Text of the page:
Microsoft to develop Hadoop distributions for Windows Server and Azure

Summary:Microsoft is stepping up its support of Hadoop with new Windows Azure and Windows Server distributions in order to better support users' big data and unstructured data needs.

Microsoft is stepping up its support for Hadoop with its Windows Server and Windows Azure deliverables and will be offering its contributions back to the Apache Software Foundation and the Hadoop project.

By developing its own implementations of the Hadoop stack, Microsoft is looking to provide customers with another option for big data/unstructured data storage and access, officials said.

Microsoft officials made the announcement at the SQL PASS Summit on October 12. Company execs also confirmed at the event what I've been expecting for the past month or so: SQL Server "Denali" will be officially named SQL Server 2012 when it ships in the first part of 2012. (Server and Tools boss Satya Nadella said earlier this year to expect Denali to ship in the "early part" of next year.) Denali is currently at the Community Technology Preview (CTP) 3 stage; next stop is RTM and general availability (no beta is on the roadmap).

Microsoft is going to be working with Hadoop core contributors from Yahoo Hadoop spinoff Hortonworks. Microsoft and Hortonworks are readying  a CTP test build of their Hadoop-based service for Windows Azure for delivery before the end of calendar 2011 and a CTP of the Hadoop-based distribution for Windows Server some time in 2012. The new stacks will work with Microsoft's business-intelligence tools, including Excel, PowerPivot and PowerView (the new data-analysis technology that is part of SQL Server 2012 and was formerly known by its codename "Crescent").

Microsoft will make its contributions available to the Hadoop open-source community for possible inclusion in the core Hadoop platform to insure compatibility in the Apache codebase and trunk. Microsoft officials are not making any commitments as to when a final version of the Hadoop distributions for Windows Server or Windows Azure will be available.

Microsoft earlier this year announced it was working on Hadoop Connectors for Microsoft's SQL Server and Parallel Data Warehouse offerings that would allow Hadoop integration with Microsoft's database platforms. Microsoft made the final version of these connectors available for download last week.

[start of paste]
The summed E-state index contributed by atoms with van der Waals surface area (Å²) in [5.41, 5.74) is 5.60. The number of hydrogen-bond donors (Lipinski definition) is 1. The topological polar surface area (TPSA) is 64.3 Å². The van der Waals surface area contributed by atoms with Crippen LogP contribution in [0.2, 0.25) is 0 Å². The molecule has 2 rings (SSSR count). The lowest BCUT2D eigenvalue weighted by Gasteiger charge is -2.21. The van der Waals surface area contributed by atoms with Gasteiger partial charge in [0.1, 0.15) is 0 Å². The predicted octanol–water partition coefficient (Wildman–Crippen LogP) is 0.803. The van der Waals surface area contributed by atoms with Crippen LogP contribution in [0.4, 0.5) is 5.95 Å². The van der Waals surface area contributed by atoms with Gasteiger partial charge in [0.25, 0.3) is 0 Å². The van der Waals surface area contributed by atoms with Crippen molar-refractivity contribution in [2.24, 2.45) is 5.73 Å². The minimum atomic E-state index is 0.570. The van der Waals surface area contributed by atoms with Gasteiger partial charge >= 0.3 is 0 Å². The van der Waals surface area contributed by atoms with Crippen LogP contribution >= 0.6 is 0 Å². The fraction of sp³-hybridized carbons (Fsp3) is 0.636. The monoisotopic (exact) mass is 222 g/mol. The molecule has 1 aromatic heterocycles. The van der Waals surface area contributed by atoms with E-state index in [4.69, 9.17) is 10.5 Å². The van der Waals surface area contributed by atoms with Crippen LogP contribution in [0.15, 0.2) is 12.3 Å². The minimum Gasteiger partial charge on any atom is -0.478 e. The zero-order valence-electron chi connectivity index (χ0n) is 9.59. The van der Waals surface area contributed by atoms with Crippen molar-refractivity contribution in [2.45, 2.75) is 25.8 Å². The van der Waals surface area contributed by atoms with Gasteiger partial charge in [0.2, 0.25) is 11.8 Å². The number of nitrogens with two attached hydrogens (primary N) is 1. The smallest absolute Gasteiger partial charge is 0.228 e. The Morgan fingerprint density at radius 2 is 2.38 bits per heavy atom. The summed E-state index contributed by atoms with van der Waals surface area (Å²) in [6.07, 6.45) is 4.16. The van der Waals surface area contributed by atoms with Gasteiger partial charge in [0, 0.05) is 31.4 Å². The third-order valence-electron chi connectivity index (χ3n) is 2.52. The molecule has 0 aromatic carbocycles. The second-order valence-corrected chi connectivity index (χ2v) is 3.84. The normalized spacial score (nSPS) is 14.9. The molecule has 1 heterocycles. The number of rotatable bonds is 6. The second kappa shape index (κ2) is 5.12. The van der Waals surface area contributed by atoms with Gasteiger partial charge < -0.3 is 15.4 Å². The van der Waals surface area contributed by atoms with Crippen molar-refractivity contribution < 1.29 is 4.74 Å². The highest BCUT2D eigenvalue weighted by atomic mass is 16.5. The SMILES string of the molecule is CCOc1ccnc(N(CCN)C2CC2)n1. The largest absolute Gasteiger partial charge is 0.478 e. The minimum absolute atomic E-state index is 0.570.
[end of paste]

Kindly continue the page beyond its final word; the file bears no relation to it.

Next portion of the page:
Microsoft is continuing to work on various alternatives to Java-based Hadoop and MapReduce and is "still committed" to these efforts, said Doug Leland, General Manager of Product Management in Microsoft's Business Platform Marketing Group. Microsoft's home-grown Hadoop competitor, aimed at .Net developers, is "Dryad" -- or as it is currently known, LINQ to HPC. Microsoft Research also fielded earlier this year a technology preview of “an iterative MapReduce runtime for Windows Azure,” codenamed "Daytona," that is meant to support data analytics and machine-learning algorithms which can scale to hundreds of server cores for analyzing distributed data.

Microsoft officials also showed off at SQL PASS today a new technology codenamed "Data Explorer." Data Explorer will plug into Microsoft's Windows Azure Marketplace and allow developers to create richer data sets that can be published and made available for free or pay. A Data Explorer CTP will be available via SQL Azure Labs later this year.

Update: Here are a few more details about Microsoft's Hadoop announcement:

* Microsoft is working on "a simplified download, installation and configuration experience of several Hadoop related technologies, including HDFS, Hive, and Pig," which officials say "will help broaden the adoption of Hadoop in the enterprise."

* Microsoft is "investing in making Javascript a first class language for Big Data. We will do this by making it possible to write high performance Map/Reduce jobs using Javascript."

Topics: Microsoft, Data Centers, Data Management, Enterprise Software, Hardware, Operating Systems, Servers, Software, Windows

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Mary Jo Foley has covered the tech industry for 30 years for a variety of publications, including ZDNet, eWeek and Baseline. She is the author of Microsoft 2.0: How Microsoft plans to stay relevant in the post-Gates era (John Wiley & Sons, 2008). She also is the cohost of the "Windows Weekly" podcast on the TWiT network. Got a tip? Se... Full Bio

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